Passengers on an airplane spring to action when a stewardess needs help – but a neighborhood in New York City does very little when a woman is attacked. What’s different ? How can we take what we learn from the airplane and apply it to the attack? Lecturing the neighborhood residents probably won’t help. Can we do anything to the way the neighborhood is laid out to encourage interaction among residents and a greater sense of interdependency among them? We explore the topic of bystander intervention, diffusion of responsibility and the field of community psychology in this episode of The Psych Files.
Resources for this Episode
Good places for interaction are places where people, often from many parts of the community and/or diverse backgrounds, meet naturally and interact comfortably and often pleasurably because of the nature or attraction of the space and/or the activities associated with it. – Urban Land Institute
Many cities, Copenhagen is a prime example, have streets that are closed to vehicle traffic, either some or all of the time. These pedestrian passages, often lined with stores whose business is enhanced by the flow of pedestrians past their doors, allow people to rub shoulders with others from the community, to stop for conversation without the noise and other distractions of traffic. They often harbor street performers, outdoor cafes, festivals, and other features that encourage interaction.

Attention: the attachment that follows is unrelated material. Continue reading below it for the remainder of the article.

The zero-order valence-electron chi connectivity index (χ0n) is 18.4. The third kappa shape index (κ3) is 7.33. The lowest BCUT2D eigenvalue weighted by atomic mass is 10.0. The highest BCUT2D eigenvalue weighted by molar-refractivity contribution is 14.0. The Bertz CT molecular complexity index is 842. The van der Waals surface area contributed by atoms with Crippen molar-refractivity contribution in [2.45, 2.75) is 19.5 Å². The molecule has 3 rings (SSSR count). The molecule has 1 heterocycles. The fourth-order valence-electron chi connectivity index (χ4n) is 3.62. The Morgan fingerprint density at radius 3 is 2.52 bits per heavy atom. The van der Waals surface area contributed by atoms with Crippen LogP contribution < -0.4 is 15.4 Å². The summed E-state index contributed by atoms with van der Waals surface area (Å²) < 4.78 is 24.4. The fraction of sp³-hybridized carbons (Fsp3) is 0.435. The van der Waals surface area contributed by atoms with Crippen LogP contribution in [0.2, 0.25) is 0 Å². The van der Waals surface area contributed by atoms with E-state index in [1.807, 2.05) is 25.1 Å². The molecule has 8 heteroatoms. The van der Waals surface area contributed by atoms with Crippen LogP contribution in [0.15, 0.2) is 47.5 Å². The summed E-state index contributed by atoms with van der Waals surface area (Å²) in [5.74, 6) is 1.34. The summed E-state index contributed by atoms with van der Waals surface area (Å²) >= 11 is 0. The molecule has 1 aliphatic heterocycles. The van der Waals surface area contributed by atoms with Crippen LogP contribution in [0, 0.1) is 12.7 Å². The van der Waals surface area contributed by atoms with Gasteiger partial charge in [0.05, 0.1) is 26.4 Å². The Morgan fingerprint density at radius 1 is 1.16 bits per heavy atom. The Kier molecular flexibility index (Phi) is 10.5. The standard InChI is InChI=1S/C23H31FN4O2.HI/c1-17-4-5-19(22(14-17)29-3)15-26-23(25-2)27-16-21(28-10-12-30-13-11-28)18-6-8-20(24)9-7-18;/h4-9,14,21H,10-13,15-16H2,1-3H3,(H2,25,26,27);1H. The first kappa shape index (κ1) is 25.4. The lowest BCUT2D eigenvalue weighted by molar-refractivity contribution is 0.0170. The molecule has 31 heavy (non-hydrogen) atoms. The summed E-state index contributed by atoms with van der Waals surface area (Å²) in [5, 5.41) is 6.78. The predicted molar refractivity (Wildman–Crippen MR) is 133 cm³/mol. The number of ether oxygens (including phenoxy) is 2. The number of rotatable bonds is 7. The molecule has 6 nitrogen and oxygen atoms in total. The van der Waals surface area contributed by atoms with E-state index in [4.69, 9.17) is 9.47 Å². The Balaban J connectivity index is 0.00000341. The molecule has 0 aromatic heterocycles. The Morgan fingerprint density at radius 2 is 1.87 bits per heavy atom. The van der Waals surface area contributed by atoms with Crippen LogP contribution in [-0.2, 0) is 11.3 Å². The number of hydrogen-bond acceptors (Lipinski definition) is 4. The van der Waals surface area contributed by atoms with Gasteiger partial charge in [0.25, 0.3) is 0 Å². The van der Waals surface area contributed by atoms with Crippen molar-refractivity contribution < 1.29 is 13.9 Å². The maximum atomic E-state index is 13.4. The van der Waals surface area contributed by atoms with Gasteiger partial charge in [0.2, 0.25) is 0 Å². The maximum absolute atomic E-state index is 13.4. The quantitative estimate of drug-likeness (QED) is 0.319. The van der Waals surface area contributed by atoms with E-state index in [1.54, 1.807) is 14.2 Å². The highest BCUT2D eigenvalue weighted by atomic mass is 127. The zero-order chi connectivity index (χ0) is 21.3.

Frank PawellekJanuary 11, 2016
Thank you for this great episode about making a neighborhood safer.
Last year, I wrote a psychology B.Sc. thesis on potential measures to encourage the “Sense of Community” (SoC) – and indeed the physical design of the neighborhood seems to play an important role in that. Regrettably, there is very little literature on that subject available. (It was a literature review thesis, and I really took some pains to find recent research papers.)
But I also found that some psychologists are theorizing that there is a downside to an increase in “Sense of Community”, which is a less tolerant attitude toward outsiders or those who move into the neighborhood. It seems that the closer the members of a community feel to each other, the more “closed” and impenetrable the community becomes as a whole. Indeed, tolerance and intragroup attachment seem contradictory, somehow. This is consistent with earlier findings in the field social psychology. Maybe that is why there is so little current research in that direction… because one might find some inconvenient truths about the nature of neighborhoods?
To me, this seems to touch the roots of Community Psychology – a general conception of humans as generally social and well-meaning beings. The closer psychologists work with community workers, the more certain optimistic assumptions about people seem to become important – and influencing their research. I am asking myself: Are we leaving the field of science here?
(I apologize for any mistakes, not being a native speaker. I am german and did spend some time in the UK, but that was back in the 1990s…)